- By David RothkopfDavid Rothkopf is CEO and Editor of the FP Group. His latest book, National Insecurity: American Leadership in an Age of Fear was published in October.
Shortly after 10 a.m. this morning, Barack Obama delivered an address to the General Assembly of the United Nations that the world has waited decades to hear. Other presidents have offered many similar policy prescriptions. Others have spoken of the desire to be better partners within the international community. Others have singled out the challenges identified by Obama. Others have even delivered addresses with similar amounts of elan and periodic power.
But taken as a whole, the Obama address was as close in temperament and priorities to what might be considered the mainstream views of the international community as any delivered by an American president in recent memory. It was clear Obama is a true believer in a central role for the U.N. and the importance of strengthening it as an institution. He is a committed multilateralist. He seems to genuinely seek partnerships and solutions that lie within the bounds and among the original objectives of international law. He was strong and yet he conveyed a sense of openness to multiple views. He identified specific American interests and reiterated they are his foremost priorities but he also sent a message that he would advance them in a way that was sensitive to international concerns.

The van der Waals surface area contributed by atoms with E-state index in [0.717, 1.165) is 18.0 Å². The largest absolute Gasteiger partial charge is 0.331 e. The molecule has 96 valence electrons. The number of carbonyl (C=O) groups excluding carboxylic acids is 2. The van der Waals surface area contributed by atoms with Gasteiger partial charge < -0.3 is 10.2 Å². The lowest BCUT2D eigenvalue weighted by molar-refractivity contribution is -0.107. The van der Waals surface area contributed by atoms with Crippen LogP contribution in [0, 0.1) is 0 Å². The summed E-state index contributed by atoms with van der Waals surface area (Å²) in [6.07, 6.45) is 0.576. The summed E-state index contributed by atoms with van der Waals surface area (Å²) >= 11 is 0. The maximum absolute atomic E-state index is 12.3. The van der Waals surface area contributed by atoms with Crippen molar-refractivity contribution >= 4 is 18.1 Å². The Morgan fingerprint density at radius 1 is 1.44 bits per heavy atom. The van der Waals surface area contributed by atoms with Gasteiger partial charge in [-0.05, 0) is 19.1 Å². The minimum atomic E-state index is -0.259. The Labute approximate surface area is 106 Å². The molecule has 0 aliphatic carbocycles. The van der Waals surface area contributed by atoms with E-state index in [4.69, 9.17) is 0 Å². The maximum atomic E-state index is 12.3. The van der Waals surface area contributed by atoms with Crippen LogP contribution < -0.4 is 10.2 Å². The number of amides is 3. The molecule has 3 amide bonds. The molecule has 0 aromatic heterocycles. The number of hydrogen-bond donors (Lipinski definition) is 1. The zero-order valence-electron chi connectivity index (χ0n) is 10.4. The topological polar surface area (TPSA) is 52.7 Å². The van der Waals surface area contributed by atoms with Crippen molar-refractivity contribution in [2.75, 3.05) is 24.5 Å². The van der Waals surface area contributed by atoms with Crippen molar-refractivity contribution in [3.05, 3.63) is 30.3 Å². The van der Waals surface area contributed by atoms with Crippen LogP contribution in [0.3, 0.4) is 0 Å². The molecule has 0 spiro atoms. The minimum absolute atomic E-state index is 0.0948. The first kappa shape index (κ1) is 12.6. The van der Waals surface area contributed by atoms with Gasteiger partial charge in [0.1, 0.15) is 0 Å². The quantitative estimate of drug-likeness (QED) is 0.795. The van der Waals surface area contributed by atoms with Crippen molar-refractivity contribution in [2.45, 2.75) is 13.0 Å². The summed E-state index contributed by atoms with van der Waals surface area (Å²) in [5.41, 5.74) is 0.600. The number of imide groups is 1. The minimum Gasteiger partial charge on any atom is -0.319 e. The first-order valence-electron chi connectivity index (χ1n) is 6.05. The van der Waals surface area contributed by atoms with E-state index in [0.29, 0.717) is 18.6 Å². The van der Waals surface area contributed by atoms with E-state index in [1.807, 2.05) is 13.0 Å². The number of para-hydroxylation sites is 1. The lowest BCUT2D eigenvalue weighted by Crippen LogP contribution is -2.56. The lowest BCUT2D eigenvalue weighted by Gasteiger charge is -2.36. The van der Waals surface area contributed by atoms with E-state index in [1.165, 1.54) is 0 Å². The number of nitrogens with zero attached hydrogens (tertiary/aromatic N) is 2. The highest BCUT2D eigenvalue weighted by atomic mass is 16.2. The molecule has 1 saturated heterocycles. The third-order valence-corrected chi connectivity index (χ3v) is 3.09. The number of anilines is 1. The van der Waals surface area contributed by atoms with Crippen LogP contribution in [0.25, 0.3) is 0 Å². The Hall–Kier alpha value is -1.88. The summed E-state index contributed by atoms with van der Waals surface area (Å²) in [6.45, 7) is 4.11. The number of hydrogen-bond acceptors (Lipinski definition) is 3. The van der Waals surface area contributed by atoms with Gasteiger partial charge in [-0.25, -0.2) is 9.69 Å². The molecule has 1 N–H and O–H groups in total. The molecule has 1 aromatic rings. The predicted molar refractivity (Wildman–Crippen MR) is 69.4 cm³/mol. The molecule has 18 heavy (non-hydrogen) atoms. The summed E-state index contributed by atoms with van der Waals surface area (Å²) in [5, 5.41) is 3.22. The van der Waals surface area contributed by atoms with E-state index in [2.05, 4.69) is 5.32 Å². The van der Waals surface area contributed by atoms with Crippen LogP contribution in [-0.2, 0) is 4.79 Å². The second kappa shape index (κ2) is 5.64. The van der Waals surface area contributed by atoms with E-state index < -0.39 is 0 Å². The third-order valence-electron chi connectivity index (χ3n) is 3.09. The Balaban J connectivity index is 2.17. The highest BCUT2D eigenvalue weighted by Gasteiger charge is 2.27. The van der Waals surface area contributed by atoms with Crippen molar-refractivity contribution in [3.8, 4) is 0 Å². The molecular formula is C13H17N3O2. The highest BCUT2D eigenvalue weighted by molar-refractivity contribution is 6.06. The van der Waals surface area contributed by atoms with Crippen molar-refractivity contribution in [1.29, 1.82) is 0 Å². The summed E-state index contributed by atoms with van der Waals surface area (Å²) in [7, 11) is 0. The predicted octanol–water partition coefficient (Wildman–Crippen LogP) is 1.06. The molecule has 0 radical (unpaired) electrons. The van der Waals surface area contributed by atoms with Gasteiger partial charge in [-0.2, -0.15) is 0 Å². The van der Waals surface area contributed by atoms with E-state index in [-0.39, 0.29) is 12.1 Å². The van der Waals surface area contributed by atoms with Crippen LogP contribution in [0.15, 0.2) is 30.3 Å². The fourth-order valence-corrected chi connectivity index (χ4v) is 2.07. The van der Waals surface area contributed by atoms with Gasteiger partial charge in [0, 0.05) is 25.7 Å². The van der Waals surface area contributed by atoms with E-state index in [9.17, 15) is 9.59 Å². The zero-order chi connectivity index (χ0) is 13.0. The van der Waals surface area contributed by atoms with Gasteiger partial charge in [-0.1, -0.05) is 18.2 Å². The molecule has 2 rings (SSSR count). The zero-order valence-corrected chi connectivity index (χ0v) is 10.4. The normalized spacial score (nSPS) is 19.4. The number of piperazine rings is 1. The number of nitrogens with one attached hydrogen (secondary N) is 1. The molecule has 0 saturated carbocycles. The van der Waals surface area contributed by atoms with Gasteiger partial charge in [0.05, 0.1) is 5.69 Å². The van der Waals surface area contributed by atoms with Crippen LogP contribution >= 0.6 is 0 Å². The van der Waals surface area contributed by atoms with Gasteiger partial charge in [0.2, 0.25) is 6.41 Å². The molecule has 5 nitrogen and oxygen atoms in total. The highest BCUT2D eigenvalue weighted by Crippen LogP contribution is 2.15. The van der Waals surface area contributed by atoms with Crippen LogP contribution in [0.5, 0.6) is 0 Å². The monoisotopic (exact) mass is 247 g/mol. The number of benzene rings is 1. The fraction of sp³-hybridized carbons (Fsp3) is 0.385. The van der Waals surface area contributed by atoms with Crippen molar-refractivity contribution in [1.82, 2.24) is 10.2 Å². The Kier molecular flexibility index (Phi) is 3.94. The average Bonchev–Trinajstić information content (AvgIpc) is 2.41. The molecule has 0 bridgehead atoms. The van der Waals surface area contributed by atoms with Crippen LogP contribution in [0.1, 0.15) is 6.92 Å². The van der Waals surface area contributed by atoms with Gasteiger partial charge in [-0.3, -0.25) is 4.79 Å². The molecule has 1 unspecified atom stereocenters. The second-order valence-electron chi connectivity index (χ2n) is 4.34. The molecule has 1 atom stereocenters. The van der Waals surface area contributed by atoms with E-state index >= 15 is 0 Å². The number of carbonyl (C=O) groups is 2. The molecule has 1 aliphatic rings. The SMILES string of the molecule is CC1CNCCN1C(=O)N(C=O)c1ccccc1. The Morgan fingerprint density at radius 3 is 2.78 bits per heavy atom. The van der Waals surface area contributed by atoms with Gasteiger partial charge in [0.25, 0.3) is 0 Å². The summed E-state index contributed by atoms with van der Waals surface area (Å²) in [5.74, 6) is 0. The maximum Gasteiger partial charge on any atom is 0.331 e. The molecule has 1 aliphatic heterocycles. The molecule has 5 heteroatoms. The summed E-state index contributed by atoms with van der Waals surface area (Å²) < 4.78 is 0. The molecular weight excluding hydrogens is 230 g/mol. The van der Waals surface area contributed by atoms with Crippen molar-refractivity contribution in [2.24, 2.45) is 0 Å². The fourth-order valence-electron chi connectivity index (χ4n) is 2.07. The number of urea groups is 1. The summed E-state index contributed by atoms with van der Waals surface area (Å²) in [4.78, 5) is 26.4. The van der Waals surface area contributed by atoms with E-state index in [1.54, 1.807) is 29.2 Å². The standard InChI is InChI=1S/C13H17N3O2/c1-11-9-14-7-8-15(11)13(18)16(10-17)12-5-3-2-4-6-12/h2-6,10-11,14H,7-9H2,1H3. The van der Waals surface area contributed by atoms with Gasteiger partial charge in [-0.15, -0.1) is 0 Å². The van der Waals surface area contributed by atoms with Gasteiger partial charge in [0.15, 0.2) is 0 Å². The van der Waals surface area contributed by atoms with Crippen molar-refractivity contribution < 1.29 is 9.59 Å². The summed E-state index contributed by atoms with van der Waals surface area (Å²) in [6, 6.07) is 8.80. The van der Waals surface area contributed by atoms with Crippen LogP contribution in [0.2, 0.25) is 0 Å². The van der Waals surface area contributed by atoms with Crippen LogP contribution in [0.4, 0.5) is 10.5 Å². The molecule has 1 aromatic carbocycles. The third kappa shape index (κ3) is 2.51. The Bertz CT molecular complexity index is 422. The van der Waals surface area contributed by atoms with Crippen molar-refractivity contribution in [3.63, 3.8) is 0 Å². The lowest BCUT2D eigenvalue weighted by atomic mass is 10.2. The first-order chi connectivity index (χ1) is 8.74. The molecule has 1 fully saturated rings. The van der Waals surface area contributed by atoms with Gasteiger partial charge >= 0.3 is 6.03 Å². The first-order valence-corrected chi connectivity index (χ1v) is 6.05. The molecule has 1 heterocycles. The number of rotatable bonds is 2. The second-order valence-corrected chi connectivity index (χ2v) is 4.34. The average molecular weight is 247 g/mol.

More than any president in my memory, he seemed to embrace … and indeed embody … the idea of the “human community” of which Roosevelt spoke and to which Obama referred this morning.